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The U.S. Fish & Wildlife Service Fire Management Program is responsible for protecting and restoring lands in all 50 states, Puerto Rico, the Virgin Islands, Guam, American Samoa and Pacific Islands territories.

Break in Vegetation Aids Firefighters in Puerto Rico

2008

When four separate fires ignited from May 23 and 28, firefighters from the Puerto Rican island of Vieques were able to test the effectiveness of their pre-existing fuel break, a line of cleared vegetation designed to stop or slow fire spread.

All four fires started on the boundary of the Vieques National Wildlife Refuge. The largest of the fires, the Tres Casas Fire, started in dry grass and grew quickly. U.S. Fish and Wildlife Service firefighters along with the local fire department (know as “Bomberos”) arrived on the scene and began extinguishing the flames.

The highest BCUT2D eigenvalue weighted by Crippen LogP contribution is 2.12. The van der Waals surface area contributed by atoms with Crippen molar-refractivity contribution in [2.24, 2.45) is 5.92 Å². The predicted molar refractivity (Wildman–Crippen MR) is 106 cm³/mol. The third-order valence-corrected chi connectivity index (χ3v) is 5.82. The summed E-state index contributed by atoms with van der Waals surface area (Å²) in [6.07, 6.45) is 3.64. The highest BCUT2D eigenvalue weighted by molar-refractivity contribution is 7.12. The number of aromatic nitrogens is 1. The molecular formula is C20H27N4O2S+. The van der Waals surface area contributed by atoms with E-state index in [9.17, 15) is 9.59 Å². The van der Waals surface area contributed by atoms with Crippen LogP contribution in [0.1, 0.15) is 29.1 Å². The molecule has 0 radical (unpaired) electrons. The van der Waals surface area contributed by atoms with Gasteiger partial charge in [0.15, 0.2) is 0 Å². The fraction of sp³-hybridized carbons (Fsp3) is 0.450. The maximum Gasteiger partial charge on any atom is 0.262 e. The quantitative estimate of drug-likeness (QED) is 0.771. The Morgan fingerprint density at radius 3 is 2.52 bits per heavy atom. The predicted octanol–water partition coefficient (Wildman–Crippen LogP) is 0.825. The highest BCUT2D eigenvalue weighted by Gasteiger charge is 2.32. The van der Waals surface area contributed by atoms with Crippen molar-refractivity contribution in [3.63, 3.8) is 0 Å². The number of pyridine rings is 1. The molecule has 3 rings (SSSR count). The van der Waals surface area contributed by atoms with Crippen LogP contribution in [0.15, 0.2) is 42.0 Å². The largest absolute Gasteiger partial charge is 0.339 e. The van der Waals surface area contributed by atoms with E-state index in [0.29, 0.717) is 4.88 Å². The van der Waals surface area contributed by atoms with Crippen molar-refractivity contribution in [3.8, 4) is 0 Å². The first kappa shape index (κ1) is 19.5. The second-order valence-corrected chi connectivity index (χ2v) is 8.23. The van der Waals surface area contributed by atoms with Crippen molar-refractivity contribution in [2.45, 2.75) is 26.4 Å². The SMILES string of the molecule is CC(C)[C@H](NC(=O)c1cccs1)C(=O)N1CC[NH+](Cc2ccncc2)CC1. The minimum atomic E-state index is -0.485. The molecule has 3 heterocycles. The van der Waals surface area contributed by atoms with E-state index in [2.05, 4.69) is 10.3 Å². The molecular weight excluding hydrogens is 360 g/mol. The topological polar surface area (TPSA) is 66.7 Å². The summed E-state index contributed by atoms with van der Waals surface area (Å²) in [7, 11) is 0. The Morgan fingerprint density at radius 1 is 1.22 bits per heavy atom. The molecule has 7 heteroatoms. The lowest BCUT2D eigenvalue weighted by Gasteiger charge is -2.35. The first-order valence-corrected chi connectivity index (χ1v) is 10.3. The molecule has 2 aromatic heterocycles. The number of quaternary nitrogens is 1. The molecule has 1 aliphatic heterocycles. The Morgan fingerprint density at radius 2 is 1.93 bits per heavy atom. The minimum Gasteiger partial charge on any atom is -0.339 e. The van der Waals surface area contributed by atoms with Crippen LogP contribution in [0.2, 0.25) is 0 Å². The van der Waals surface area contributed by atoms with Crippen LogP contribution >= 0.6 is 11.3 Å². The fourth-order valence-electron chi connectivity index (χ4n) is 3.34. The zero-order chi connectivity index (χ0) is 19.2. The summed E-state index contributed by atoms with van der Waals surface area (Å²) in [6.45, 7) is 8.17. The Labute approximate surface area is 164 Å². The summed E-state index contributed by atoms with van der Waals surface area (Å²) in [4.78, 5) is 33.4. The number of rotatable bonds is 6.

As the fire moved toward the fuel break, firefighters used it successfully to help contain the incident and to prevent it from moving into the heavy brush and grass within the refuge boundary. Without the fuel break in place, a much more complex and dangerous fire situation would have occurred. The interior of the refuge is covered with unexploded ordinances and very thick brush that would have limited the options for fire suppression. Many homes are adjacent to the refuge and could have been threatened or destroyed if the fire had not been caught. Instead only three primitive structures were damaged or destroyed.

The fuel break was originally created prior to the establishment of the refuge when the area served as a bombing range for the U.S. Navy.  The U.S. Fish and Wildlife Service now maintains the fuel break annually to help keep fire from moving either onto or off of refuge managed lands. 

The Refuge is home to several unique natural habitat types as well as housing cultural sites with historical importance to the island.

Fire break

 

During late May, an annually maintained fuel break on the Vieques National Wildlife Refuge helps firefighters stop a fire from spreading into dense vegetation and potentially threatening multiple homes which border the refuge.

 

 

 

 

(USFWS Photo)

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